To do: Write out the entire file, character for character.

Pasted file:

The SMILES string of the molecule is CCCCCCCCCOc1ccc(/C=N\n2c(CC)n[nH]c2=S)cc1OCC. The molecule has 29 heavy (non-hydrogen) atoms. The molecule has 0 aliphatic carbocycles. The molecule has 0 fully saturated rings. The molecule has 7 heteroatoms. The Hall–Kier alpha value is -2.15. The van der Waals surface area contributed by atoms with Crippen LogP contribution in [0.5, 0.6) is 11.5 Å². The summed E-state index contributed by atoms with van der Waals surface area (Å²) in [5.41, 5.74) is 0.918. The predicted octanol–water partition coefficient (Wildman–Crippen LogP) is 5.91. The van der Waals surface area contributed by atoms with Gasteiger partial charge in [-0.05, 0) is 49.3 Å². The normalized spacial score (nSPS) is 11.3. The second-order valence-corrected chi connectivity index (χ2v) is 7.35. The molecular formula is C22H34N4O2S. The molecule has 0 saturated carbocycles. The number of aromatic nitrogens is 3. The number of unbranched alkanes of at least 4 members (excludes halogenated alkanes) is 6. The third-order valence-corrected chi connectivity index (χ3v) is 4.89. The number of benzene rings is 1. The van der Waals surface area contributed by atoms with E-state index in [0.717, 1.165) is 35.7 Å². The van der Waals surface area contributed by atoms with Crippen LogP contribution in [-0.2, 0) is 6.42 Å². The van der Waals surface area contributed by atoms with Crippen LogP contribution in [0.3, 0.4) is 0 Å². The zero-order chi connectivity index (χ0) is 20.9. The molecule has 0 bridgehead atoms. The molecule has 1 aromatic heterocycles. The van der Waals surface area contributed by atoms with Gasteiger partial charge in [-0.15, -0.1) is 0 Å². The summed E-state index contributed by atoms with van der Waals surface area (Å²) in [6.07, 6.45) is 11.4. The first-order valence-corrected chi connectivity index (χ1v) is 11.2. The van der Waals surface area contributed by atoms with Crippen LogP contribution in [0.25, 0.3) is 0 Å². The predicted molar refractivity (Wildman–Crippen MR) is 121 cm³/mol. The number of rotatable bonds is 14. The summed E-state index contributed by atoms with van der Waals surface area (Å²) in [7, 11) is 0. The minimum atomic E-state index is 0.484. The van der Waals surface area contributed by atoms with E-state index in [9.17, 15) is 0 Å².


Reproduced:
The SMILES string of the molecule is CCCCCCCCCOc1ccc(/C=N\n2c(CC)n[nH]c2=S)cc1OCC. The molecule has 29 heavy (non-hydrogen) atoms. The molecule has 0 aliphatic carbocycles. The molecule has 0 fully saturated rings. The molecule has 7 heteroatoms. The Hall–Kier alpha value is -2.15. The van der Waals surface area contributed by atoms with Crippen LogP contribution in [0.5, 0.6) is 11.5 Å². The summed E-state index contributed by atoms with van der Waals surface area (Å²) in [5.41, 5.74) is 0.918. The predicted octanol–water partition coefficient (Wildman–Crippen LogP) is 5.91. The van der Waals surface area contributed by atoms with Gasteiger partial charge in [-0.05, 0) is 49.3 Å². The normalized spacial score (nSPS) is 11.3. The second-order valence-corrected chi connectivity index (χ2v) is 7.35. The molecular formula is C22H34N4O2S. The molecule has 0 saturated carbocycles. The number of aromatic nitrogens is 3. The number of unbranched alkanes of at least 4 members (excludes halogenated alkanes) is 6. The third-order valence-corrected chi connectivity index (χ3v) is 4.89. The number of benzene rings is 1. The van der Waals surface area contributed by atoms with E-state index in [0.717, 1.165) is 35.7 Å². The van der Waals surface area contributed by atoms with Crippen LogP contribution in [-0.2, 0) is 6.42 Å². The van der Waals surface area contributed by atoms with Crippen LogP contribution in [0.3, 0.4) is 0 Å². The zero-order chi connectivity index (χ0) is 20.9. The molecule has 0 bridgehead atoms. The molecule has 1 aromatic heterocycles. The van der Waals surface area contributed by atoms with Gasteiger partial charge in [-0.15, -0.1) is 0 Å². The summed E-state index contributed by atoms with van der Waals surface area (Å²) in [6.07, 6.45) is 11.4. The first-order valence-corrected chi connectivity index (χ1v) is 11.2. The van der Waals surface area contributed by atoms with Crippen LogP contribution in [0.25, 0.3) is 0 Å². The predicted molar refractivity (Wildman–Crippen MR) is 121 cm³/mol. The number of rotatable bonds is 14. The summed E-state index contributed by atoms with van der Waals surface area (Å²) in [7, 11) is 0. The minimum atomic E-state index is 0.484. The van der Waals surface area contributed by atoms with E-state index in [9.17, 15) is 0 Å².